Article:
Another common type of food intolerance is to gluten. Gluten is highly resistant to digestion as it is, and in some individuals, the gluten cannot be broken down at all. The problem with gluten is that it is found in wheat, rye, barley, spelt and kamut, so avoiding gluten can be challenging to say the least. Approximately 1% of the U.S. population has celiac disease, while about 15% have gluten intolerance. Regardless of whether someone has celiac disease or gluten intolerance, ALL gluten must be avoided. However, if there are occasions in which completely avoiding gluten is impossible, digestive enzymes, specifically DPP-IV, can help individuals to digest meals containing gluten.

The list of substances which people may have an intolerance to doesn’t stop there. Some individuals cannot break down phenols, including salicylates, due to insufficient amounts of xylanase, and suffer from behavioral and learning disorders, including ADHD and autism. Some individuals are unable to break down disaccharides, an intolerance which is closely linked to irritable bowel disease, ulcerative colitis, Candida overgrowth and autism. As if all that wasn’t enough to worry about, there are chemical substances in foods which can spark intolerance, such as caffeine, aflatoxins in undercooked beans, amines in cheeses, artificial colorings and flavorings, preservatives, sweeteners, emulsifiers, nitrates, MSG, sulfites and salicylates. Salicylate intolerance can cause a susceptible individual to react to large amounts of salicylate-containing foods, particularly citrus fruits, teas, mint flavoring, berries and processed foods with flavor additives.

The digestive tract regularly takes the brunt of foods, medications, hormones, and chemical additives which can interfere with repair of the gut lining, causing increased intestinal permeability which is more commonly known as leaky gut. Leaky gut is characterized by the loosening of tight junctions between the cells which line the gut, thus allowing food molecules to pass through. These free floating food molecules are viewed by the immune system as a threat and will mount an immune response which manifests as the signs and symptoms of food intolerance. Think of all that food sitting in the gut, undigested. Pretty unnerving, huh?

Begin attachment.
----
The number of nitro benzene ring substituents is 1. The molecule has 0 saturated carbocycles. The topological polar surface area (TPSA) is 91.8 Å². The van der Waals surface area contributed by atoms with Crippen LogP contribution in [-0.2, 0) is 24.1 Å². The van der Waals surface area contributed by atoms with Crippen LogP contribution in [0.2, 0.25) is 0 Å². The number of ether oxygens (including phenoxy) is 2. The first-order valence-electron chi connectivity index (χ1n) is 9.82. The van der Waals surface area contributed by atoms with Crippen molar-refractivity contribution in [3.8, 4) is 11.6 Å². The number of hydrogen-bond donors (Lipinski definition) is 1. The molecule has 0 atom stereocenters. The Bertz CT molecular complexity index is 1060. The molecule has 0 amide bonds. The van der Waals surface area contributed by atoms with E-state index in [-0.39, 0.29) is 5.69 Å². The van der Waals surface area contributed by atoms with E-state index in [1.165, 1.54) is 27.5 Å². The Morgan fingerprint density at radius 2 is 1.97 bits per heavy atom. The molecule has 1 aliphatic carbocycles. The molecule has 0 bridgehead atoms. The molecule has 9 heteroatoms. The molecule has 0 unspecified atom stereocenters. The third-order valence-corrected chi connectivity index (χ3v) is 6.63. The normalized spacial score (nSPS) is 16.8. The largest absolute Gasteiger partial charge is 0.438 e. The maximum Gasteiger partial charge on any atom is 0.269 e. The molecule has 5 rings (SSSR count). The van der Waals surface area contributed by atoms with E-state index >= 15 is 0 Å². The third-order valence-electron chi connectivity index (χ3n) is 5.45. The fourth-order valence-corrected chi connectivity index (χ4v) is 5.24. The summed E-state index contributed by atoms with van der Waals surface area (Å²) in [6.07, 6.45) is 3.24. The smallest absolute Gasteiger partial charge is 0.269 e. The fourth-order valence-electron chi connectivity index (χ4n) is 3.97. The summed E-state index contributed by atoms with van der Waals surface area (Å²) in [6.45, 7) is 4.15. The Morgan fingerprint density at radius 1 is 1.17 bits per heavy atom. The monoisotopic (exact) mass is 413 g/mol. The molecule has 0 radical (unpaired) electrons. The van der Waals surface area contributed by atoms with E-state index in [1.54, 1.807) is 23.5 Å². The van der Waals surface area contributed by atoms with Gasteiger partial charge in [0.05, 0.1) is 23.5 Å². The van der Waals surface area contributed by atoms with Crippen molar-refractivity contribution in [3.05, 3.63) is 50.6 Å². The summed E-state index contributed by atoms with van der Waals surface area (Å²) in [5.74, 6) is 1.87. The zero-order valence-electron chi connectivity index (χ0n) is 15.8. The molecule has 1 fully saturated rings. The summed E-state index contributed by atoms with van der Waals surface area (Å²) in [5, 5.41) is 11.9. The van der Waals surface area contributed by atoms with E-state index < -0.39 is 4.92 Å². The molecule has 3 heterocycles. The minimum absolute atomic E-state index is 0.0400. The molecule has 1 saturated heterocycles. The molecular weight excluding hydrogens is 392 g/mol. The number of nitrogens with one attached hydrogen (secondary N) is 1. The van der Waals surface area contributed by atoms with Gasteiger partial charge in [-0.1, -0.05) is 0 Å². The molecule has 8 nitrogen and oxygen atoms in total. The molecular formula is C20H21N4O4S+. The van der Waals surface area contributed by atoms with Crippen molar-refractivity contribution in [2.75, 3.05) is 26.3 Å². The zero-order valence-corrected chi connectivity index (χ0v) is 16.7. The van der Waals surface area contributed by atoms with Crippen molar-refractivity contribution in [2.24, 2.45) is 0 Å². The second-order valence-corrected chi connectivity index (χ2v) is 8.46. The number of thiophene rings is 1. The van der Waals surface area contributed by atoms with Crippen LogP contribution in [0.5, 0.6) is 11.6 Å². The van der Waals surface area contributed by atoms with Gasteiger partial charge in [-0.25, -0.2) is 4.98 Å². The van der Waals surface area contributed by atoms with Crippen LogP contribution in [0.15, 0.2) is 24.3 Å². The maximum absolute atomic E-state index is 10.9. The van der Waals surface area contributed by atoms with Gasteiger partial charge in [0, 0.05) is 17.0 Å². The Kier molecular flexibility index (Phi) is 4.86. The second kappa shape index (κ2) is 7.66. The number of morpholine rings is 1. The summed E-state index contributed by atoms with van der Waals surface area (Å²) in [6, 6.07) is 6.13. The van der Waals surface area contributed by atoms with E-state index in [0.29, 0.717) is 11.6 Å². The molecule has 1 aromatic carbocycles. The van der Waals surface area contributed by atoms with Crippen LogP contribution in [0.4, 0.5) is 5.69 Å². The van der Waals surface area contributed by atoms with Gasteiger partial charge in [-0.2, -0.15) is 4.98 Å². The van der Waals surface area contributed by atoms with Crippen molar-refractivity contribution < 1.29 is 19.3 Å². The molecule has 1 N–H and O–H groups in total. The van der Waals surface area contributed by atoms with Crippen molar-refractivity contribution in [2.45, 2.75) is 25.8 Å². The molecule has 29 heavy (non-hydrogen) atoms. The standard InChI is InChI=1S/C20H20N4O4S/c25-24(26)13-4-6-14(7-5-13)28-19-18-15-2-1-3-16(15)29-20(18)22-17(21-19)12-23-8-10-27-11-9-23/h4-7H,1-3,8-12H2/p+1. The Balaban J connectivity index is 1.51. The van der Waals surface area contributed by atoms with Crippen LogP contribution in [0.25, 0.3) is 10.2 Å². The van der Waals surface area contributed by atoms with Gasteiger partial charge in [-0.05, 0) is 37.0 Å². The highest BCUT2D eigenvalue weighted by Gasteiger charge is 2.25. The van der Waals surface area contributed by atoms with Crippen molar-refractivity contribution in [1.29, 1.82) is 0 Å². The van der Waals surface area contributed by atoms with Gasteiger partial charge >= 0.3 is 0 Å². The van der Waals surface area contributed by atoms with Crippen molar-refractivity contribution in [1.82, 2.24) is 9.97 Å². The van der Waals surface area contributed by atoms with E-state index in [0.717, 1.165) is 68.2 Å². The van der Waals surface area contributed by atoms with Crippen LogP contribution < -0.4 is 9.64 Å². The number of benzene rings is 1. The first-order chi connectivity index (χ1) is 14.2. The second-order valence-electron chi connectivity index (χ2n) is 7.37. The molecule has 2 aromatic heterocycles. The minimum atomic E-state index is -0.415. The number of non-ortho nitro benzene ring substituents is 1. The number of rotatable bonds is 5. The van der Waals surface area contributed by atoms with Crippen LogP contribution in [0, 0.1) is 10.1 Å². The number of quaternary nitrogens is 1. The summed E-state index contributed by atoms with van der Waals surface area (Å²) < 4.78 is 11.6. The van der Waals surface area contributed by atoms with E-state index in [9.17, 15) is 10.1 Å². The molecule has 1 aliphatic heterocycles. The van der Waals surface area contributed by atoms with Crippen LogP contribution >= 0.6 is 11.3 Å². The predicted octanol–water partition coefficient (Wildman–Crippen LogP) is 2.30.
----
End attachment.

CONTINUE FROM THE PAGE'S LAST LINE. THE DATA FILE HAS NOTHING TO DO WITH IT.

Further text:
How to diagnose food intolerance

Diagnosing food intolerance can be extremely difficult since the signs and symptoms often mimic those of food allergy. One method of ferreting out which foods are involved in a food intolerance is keeping a food diary in which all foods eaten are recorded, along with symptoms and their time of onset. After suspected trigger foods have been determined, an exclusion diet can be implemented, in which those foods are removed from the diet for weeks to months. If the symptoms disappear during the exclusion phase, potential trigger foods can be re-introduced after this phase is completed in order to determine which substances are problematic. If the food intolerance is mild, a small amount of the food will not trigger symptoms, and in many cases may still be consumed, especially if enzymes are taken to aid in digestion. Essentially, many people can return to foods which they were mildly or even moderately intolerant of after avoiding it for a period of time.